Why did the Army pursue such a faulty strategy? In part due to the legacy of World War II, particularly American experience in the Pacific. In island-hopping to Japan, Americans gained faith in massive firepower and lost interest in controlling land. The islands were a means to an end, not the end itself, and success could be measured in some sense by the number of Japanese casualties. Such was not the case in Vietnam, where control of the land was essential to winning the support of the people. Part of the Army’s problem was its lack of experience in counterinsurgency (or COIN) operations. Ronald Spector reports that in the 1950s, COIN operations were limited to four hours in most infantry training courses. What little was taught focused on preventing a conventional enemy from holding raids or infiltrating rear areas. But in the end, the Army fought the war it was trained to fight: a conventional war of maneuver and massive firepower. This worked well in Desert Storm, but failed in Vietnam.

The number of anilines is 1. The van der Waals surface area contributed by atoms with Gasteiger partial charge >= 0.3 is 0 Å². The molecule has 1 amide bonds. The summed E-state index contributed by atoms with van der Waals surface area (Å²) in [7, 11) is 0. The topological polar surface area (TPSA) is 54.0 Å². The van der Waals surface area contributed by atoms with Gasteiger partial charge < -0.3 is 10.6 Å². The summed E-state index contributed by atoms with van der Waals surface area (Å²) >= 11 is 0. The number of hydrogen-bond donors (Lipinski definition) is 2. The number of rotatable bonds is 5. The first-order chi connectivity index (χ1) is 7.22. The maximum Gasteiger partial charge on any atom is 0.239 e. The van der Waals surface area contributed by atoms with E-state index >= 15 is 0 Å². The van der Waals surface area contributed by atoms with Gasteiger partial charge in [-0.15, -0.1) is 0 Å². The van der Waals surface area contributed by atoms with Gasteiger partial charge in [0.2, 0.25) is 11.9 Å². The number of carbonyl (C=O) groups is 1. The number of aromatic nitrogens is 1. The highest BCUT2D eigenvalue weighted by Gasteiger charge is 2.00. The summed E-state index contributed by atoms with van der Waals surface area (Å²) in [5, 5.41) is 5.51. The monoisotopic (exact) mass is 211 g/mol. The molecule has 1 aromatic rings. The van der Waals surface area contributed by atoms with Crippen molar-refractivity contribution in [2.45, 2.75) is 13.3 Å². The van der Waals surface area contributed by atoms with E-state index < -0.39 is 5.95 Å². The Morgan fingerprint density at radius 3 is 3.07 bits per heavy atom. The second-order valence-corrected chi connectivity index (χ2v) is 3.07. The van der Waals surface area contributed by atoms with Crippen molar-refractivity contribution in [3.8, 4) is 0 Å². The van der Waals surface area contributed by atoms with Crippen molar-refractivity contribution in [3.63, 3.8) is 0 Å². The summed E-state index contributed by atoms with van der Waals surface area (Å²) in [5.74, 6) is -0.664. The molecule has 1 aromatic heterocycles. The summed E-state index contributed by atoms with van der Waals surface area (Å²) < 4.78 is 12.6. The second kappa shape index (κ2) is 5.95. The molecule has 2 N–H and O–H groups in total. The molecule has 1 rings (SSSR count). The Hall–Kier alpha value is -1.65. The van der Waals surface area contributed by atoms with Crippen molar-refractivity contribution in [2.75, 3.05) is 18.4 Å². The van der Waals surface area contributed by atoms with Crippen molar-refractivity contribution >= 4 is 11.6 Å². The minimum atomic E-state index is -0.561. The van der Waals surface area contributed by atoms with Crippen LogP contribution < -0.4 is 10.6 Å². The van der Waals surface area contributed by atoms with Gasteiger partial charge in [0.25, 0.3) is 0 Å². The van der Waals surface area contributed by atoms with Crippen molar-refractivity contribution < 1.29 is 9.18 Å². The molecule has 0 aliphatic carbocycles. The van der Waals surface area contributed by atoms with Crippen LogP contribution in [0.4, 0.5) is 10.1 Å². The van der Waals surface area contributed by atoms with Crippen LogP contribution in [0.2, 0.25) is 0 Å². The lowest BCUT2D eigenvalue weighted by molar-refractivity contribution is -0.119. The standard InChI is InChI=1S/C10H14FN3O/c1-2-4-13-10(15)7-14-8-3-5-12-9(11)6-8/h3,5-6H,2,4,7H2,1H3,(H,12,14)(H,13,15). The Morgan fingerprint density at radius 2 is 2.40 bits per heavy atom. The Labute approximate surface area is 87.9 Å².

In contrast to the Army, the Marines were far more aware of the nature of the war they were fighting, reports Andrew Krepinevich. They combined 15 marines and 34 Popular Force territorial troops (who lived in and provided security for a village or hamlet) into combat action platoons (CAPs). These CAPs sought to destroy insurgent infrastructure, protect the people and the government infrastructure, organize local intelligence networks, and train local paramilitary troops. In other words, they adopted traditional COIN tactics. But the Army ran the show in Vietnam, and its leaders rejected the Marines’ approach.
The Marines were not alone in their appreciation of the multidimensional aspects of COIN. Robert Komer’s Phoenix program also targeted the Viet Cong infrastructure, but the efforts of the CIA were not well coordinated with those of the military or the State Department, let alone the South Vietnamese. In fact Westmoreland refused to create a combined command to coordinate American actions with those of the South Vietnamese. The latter were an especially neglected resource.